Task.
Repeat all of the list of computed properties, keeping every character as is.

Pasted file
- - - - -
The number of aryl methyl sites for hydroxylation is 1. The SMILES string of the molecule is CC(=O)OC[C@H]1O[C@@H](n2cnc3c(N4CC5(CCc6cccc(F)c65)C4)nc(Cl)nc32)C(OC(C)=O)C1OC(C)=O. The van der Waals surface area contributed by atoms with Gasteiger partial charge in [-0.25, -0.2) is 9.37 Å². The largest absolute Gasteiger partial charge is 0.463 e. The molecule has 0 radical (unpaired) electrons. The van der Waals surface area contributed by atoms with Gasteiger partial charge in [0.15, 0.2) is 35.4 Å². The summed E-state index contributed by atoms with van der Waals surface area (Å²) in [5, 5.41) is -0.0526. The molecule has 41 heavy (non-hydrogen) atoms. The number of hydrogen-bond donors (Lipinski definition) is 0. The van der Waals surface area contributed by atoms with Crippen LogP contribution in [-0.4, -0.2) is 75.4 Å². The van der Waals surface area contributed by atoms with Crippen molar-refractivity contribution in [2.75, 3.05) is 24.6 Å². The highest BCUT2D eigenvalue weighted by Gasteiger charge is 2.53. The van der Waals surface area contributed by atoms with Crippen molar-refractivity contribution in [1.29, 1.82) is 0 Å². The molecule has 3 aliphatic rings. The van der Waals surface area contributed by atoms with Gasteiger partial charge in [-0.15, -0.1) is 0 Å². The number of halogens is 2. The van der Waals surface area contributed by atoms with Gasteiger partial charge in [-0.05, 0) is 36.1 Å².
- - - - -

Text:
The number of aryl methyl sites for hydroxylation is 1. The SMILES string of the molecule is CC(=O)OC[C@H]1O[C@@H](n2cnc3c(N4CC5(CCc6cccc(F)c65)C4)nc(Cl)nc32)C(OC(C)=O)C1OC(C)=O. The van der Waals surface area contributed by atoms with Gasteiger partial charge in [-0.25, -0.2) is 9.37 Å². The largest absolute Gasteiger partial charge is 0.463 e. The molecule has 0 radical (unpaired) electrons. The van der Waals surface area contributed by atoms with Gasteiger partial charge in [0.15, 0.2) is 35.4 Å². The summed E-state index contributed by atoms with van der Waals surface area (Å²) in [5, 5.41) is -0.0526. The molecule has 41 heavy (non-hydrogen) atoms. The number of hydrogen-bond donors (Lipinski definition) is 0. The van der Waals surface area contributed by atoms with Crippen LogP contribution in [-0.4, -0.2) is 75.4 Å². The van der Waals surface area contributed by atoms with Crippen molar-refractivity contribution in [2.75, 3.05) is 24.6 Å². The highest BCUT2D eigenvalue weighted by Gasteiger charge is 2.53. The van der Waals surface area contributed by atoms with Crippen molar-refractivity contribution in [1.29, 1.82) is 0 Å². The molecule has 3 aliphatic rings. The van der Waals surface area contributed by atoms with Gasteiger partial charge in [-0.15, -0.1) is 0 Å². The number of halogens is 2. The van der Waals surface area contributed by atoms with Gasteiger partial charge in [-0.05, 0) is 36.1 Å².